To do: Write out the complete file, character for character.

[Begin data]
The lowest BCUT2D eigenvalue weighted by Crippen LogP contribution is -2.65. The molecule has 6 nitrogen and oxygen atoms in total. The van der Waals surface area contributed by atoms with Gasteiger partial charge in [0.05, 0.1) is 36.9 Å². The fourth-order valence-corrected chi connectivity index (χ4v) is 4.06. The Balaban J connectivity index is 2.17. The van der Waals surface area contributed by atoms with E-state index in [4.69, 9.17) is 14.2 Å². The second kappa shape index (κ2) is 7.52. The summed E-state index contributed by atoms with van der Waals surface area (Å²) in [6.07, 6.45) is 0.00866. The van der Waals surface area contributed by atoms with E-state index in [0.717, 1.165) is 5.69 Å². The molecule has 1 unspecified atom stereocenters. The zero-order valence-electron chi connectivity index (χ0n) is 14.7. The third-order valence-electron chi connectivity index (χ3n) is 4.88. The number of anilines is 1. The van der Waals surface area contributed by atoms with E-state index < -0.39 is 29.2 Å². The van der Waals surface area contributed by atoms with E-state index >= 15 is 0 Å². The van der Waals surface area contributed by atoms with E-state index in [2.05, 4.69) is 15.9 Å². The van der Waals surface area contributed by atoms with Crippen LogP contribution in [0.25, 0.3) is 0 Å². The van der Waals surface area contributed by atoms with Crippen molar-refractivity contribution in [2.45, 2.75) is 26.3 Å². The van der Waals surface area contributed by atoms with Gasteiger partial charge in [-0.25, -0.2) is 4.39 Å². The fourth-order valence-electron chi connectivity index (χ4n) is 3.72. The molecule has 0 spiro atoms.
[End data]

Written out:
The lowest BCUT2D eigenvalue weighted by Crippen LogP contribution is -2.65. The molecule has 6 nitrogen and oxygen atoms in total. The van der Waals surface area contributed by atoms with Gasteiger partial charge in [0.05, 0.1) is 36.9 Å². The fourth-order valence-corrected chi connectivity index (χ4v) is 4.06. The Balaban J connectivity index is 2.17. The van der Waals surface area contributed by atoms with E-state index in [4.69, 9.17) is 14.2 Å². The second kappa shape index (κ2) is 7.52. The summed E-state index contributed by atoms with van der Waals surface area (Å²) in [6.07, 6.45) is 0.00866. The van der Waals surface area contributed by atoms with E-state index in [0.717, 1.165) is 5.69 Å². The molecule has 1 unspecified atom stereocenters. The zero-order valence-electron chi connectivity index (χ0n) is 14.7. The third-order valence-electron chi connectivity index (χ3n) is 4.88. The number of anilines is 1. The van der Waals surface area contributed by atoms with E-state index < -0.39 is 29.2 Å². The van der Waals surface area contributed by atoms with E-state index >= 15 is 0 Å². The van der Waals surface area contributed by atoms with E-state index in [2.05, 4.69) is 15.9 Å². The van der Waals surface area contributed by atoms with Crippen LogP contribution in [0.25, 0.3) is 0 Å². The van der Waals surface area contributed by atoms with Crippen molar-refractivity contribution in [2.45, 2.75) is 26.3 Å². The van der Waals surface area contributed by atoms with Gasteiger partial charge in [-0.25, -0.2) is 4.39 Å². The fourth-order valence-electron chi connectivity index (χ4n) is 3.72. The molecule has 0 spiro atoms.